Latin American cinema

UK release date: 01 February 2007

Near the US/Mexican border there are probably a thousand god-fearing Texans, squeezed into their self made nuclear bunkers, rifles fixed on Mexico, ready to repel the hoards of unwanted immigrants from South of the border.

Little do they know it’s not going to do them any good: Latin America has already taken over Hollywood. Last week saw the big screen release of Babel, Alejandro Gonzlez Irritu’s acclaimed third movie. Nominated for ahost of Oscars and boasting a cast of Hollywood heavyweights, it is likely to reach blockbuster status. But Babel is just one of many: sail down the Americas and you’ll discover a continents worth of innovative cinematic talent waiting to be discovered. Here presents a taco sized taster of six Latin American movies that may have passed you by.MexicoIrritu has actually spent close to a decade treating film festivals to his unique, modern Mexican take on the human condition. A good starting point is Amores Perros. Centred around a car crash, the film shows how a seemingly isolated incident connects a variety of different lives.

Like a disembowelled road kill, the story takes three unexpected and often violent threads. Imagine LA Story with graphic dog fighting, disfigured models, street gangs and a wry tramp. Add to this memorable performances from a host of rising acting talent, including Gael Garca Bernal, and it becomes essential viewing, in much the same way that Mean Streets has to be seen for a young Robert De Niro and Harvey Kietel.

Bernal is also one of the protagonists in Alfonso Cuarn’s Y Tu Mama Tambien. Essentially a road trip with a stomach knotting twist, Cuarn manages to fit in enough teen angst and sexual comedy to create a sort of Woody Allen/Dazed and Confused sub genre. If Cuarn’s quality was ever in doubt, a little further down the road, he went on to direct the fantastic Children Of Men.

BrazilCity of God
Not for kids: Fernando Meirelles’ Ciudade de Deus (City of God)Football might be labouring in a wheezing mess of over hyped, over paid talent, but the Brazilian film industry is still bristling with magic. Fernando Meirelles’ Ciudade de Deus (City of God) has been dubbed ‘the Brazilian Goodfellas’ and for good reason – it is every bit as accomplished. Based on very real lives in Rio de Janeiro’s notorious slums, the story follows the depressinglyyoung rise and eventual bloody fall of a street gang. To the beat of Samba and sub-machine guns, cheeky kids graduate to terrifying psychopaths in the blink of an eye, and the favellas become soaked with blood. Intelligent, violent, compelling and charming, this is a must watch.ColombiaFrom the country in perpetual civil war, notorious in the Western media for kidnappings and corruption, comes something refreshingly different. Lisandro Naranjo’s, Los Nios Invisibles is a magical childhood story of a young boy’s attempts to become invisible to escape from his troubles, which won Best Colombian Film at the 2001 Bogota Festival. Filled with black magic, potions and the darker side of a kid’s imagination, it is the sort of film that will twist minds well into adulthood. Tim Burton’s movies and warped 1980s CBBC classics like ‘The Box Of Delights’ are the best points of reference.ArgentinaBolivia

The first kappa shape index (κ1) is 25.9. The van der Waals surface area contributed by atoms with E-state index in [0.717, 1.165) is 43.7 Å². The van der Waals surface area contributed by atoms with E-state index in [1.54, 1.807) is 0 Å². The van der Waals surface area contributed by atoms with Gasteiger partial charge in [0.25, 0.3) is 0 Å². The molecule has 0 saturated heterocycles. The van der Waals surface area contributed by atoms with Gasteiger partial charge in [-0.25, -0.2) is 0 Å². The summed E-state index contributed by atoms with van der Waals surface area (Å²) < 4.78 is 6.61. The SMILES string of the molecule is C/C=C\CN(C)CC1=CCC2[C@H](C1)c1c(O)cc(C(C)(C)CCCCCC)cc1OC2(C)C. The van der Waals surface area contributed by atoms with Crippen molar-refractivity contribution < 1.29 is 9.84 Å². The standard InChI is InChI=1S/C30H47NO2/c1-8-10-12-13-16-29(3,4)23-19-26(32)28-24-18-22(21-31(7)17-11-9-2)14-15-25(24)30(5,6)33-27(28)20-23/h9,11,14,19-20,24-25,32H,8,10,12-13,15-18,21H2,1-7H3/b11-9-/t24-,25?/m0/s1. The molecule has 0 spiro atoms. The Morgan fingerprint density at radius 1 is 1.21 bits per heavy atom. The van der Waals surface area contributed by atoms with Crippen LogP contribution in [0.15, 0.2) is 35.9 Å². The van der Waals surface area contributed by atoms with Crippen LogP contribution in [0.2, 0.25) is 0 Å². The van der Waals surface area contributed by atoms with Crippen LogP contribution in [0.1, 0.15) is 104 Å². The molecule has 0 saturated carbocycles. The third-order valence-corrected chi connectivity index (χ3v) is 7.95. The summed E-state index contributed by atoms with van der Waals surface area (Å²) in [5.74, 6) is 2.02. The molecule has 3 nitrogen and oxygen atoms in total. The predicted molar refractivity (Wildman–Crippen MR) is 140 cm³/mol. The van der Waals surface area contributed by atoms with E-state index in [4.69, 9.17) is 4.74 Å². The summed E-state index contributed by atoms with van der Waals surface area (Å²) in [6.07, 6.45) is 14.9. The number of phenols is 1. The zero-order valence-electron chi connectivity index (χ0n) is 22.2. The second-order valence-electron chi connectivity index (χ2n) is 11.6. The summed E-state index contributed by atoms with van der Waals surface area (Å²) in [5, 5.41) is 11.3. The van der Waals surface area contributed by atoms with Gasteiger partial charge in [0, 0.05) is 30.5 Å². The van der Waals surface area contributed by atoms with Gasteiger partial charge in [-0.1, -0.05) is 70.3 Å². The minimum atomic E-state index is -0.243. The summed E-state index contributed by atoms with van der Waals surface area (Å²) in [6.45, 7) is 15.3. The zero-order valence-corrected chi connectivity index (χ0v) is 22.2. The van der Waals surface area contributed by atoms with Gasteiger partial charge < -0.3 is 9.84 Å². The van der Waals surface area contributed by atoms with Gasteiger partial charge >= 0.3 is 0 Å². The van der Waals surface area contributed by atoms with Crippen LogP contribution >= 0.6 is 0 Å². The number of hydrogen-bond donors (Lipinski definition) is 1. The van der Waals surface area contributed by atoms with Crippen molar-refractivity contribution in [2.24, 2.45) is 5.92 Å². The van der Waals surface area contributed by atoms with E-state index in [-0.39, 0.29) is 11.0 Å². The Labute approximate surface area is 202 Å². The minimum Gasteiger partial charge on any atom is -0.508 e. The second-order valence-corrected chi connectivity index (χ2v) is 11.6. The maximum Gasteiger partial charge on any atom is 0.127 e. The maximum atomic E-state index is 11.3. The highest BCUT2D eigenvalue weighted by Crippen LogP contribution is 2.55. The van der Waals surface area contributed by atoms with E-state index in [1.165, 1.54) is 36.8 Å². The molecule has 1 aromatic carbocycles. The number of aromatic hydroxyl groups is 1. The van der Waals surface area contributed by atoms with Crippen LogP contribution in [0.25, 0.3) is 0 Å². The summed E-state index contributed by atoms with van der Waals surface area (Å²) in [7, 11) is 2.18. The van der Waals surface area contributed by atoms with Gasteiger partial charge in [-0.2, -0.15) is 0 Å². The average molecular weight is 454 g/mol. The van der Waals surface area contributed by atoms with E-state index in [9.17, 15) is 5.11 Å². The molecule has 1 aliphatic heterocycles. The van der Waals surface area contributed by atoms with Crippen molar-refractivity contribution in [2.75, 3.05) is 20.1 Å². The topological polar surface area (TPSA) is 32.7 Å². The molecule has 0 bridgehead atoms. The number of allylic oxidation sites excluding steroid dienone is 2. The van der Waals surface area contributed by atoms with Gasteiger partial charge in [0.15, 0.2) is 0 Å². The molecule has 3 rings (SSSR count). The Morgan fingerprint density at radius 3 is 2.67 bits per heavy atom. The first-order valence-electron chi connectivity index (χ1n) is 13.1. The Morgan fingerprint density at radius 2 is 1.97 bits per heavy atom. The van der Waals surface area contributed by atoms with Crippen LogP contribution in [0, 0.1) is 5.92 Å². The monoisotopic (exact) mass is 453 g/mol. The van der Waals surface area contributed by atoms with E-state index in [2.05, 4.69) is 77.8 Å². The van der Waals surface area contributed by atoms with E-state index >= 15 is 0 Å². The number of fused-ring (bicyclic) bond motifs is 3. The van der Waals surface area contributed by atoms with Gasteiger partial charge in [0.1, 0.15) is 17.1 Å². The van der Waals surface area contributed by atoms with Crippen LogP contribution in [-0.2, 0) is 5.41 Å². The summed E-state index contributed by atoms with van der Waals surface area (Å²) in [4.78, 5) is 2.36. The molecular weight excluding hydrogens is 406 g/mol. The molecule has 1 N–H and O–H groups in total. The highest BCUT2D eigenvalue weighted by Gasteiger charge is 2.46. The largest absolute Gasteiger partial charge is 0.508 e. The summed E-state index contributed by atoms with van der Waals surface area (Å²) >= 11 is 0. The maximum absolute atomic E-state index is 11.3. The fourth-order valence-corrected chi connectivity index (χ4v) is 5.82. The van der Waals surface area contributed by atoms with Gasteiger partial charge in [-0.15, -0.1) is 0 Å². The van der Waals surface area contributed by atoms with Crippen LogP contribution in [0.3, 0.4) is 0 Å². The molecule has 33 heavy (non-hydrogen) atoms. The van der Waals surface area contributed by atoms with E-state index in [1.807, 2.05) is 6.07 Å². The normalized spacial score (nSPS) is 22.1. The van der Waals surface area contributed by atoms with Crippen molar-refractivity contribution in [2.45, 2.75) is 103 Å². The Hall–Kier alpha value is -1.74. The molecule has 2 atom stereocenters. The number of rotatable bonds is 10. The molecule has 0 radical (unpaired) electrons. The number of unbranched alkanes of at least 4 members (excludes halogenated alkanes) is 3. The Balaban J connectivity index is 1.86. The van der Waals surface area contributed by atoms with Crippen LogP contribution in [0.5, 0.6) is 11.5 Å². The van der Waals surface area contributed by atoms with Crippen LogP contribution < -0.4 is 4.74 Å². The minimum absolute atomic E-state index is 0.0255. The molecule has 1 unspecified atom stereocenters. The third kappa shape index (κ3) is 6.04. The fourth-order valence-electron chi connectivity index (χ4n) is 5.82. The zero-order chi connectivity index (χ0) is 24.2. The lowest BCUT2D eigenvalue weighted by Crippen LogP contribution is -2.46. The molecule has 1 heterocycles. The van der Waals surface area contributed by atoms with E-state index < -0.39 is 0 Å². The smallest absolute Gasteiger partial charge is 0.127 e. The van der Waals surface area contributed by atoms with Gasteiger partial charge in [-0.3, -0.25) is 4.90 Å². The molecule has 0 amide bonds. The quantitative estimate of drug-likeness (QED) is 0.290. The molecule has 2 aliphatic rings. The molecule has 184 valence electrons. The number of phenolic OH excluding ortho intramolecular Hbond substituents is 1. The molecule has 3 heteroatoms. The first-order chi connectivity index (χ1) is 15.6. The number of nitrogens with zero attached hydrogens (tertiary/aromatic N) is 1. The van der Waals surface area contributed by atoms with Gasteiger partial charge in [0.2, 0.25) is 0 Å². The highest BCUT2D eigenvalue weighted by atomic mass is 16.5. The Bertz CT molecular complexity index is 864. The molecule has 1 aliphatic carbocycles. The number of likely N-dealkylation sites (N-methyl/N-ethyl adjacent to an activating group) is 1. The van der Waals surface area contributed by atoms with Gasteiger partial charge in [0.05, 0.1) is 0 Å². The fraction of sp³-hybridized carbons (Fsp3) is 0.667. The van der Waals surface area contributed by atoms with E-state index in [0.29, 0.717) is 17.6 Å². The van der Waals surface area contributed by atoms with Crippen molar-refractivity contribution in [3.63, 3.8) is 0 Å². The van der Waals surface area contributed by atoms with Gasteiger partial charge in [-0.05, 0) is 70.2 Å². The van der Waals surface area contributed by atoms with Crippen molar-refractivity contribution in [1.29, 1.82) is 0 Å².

Gritty underbelly: Adrin Caetano’s BoliviaThe economy might be in ruins but it seems that Argentineans are still ploughing plenty of resources into the movies, and a good thing too. On average there have been over sixty films made a year since 2001 and most have been well worth a watch. Adrin Caetano’s Bolivia is a good way to get past the usual, slick, tango postcard image to the country’s gritty underbelly. Shot in 16mm black and white, the film focuses on Freddy, a poor Bolivian waiter. Spending most of his time working a dead-end job in a cafe, he is subjected to a range of ignorant, disturbing and often comical views espoused by his customers. Dealing with themes of racism and poverty, it is an eye-opening look at what goes on under the bright lights of a fashionable city.UruguayFrom grit to wit, Juan Pablo Rebella’s 25 Watts is a quintessential slacker movie with a South American setting. Following an average day of three friends in Montevideo, the characters mooch around digesting pop culture issues with large slices of irony. Embittered and bewildered, their topics range from high society musins to contemplating the shit on their shoes. The result is a movie that flows effortlessly, like a Latin Kevin Smith at the top of his game: sadly, though, there is no ‘Juan y Bob Silencioso’.

The films of Latin America are every bit as diverse, challenging and original as the continent itself. As many a frustrated budget backpacker will know, there simply isn’t time to do it all justice. But my advice would still be: take a gap year and pitch up in the ‘world cimema’ section of the DVD rental shop.

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